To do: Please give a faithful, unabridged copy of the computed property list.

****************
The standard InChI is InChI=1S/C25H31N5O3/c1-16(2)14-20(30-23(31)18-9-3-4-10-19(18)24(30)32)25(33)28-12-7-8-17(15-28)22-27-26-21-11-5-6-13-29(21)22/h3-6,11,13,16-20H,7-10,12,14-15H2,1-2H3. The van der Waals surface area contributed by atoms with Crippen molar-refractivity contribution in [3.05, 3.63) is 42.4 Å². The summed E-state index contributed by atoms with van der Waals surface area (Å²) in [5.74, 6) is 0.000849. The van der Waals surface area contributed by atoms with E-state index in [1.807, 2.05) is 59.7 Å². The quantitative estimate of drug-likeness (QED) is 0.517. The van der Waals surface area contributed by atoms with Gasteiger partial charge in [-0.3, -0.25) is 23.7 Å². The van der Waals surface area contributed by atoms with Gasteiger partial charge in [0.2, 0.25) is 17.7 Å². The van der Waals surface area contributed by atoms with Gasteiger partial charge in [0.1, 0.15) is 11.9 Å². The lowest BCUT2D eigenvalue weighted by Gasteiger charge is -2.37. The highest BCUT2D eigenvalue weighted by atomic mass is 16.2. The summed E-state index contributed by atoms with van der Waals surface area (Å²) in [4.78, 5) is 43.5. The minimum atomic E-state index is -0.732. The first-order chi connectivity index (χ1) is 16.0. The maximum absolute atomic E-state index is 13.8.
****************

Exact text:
The standard InChI is InChI=1S/C25H31N5O3/c1-16(2)14-20(30-23(31)18-9-3-4-10-19(18)24(30)32)25(33)28-12-7-8-17(15-28)22-27-26-21-11-5-6-13-29(21)22/h3-6,11,13,16-20H,7-10,12,14-15H2,1-2H3. The van der Waals surface area contributed by atoms with Crippen molar-refractivity contribution in [3.05, 3.63) is 42.4 Å². The summed E-state index contributed by atoms with van der Waals surface area (Å²) in [5.74, 6) is 0.000849. The van der Waals surface area contributed by atoms with E-state index in [1.807, 2.05) is 59.7 Å². The quantitative estimate of drug-likeness (QED) is 0.517. The van der Waals surface area contributed by atoms with Gasteiger partial charge in [-0.3, -0.25) is 23.7 Å². The van der Waals surface area contributed by atoms with Gasteiger partial charge in [0.2, 0.25) is 17.7 Å². The van der Waals surface area contributed by atoms with Gasteiger partial charge in [0.1, 0.15) is 11.9 Å². The lowest BCUT2D eigenvalue weighted by Gasteiger charge is -2.37. The highest BCUT2D eigenvalue weighted by atomic mass is 16.2. The summed E-state index contributed by atoms with van der Waals surface area (Å²) in [4.78, 5) is 43.5. The minimum atomic E-state index is -0.732. The first-order chi connectivity index (χ1) is 16.0. The maximum absolute atomic E-state index is 13.8.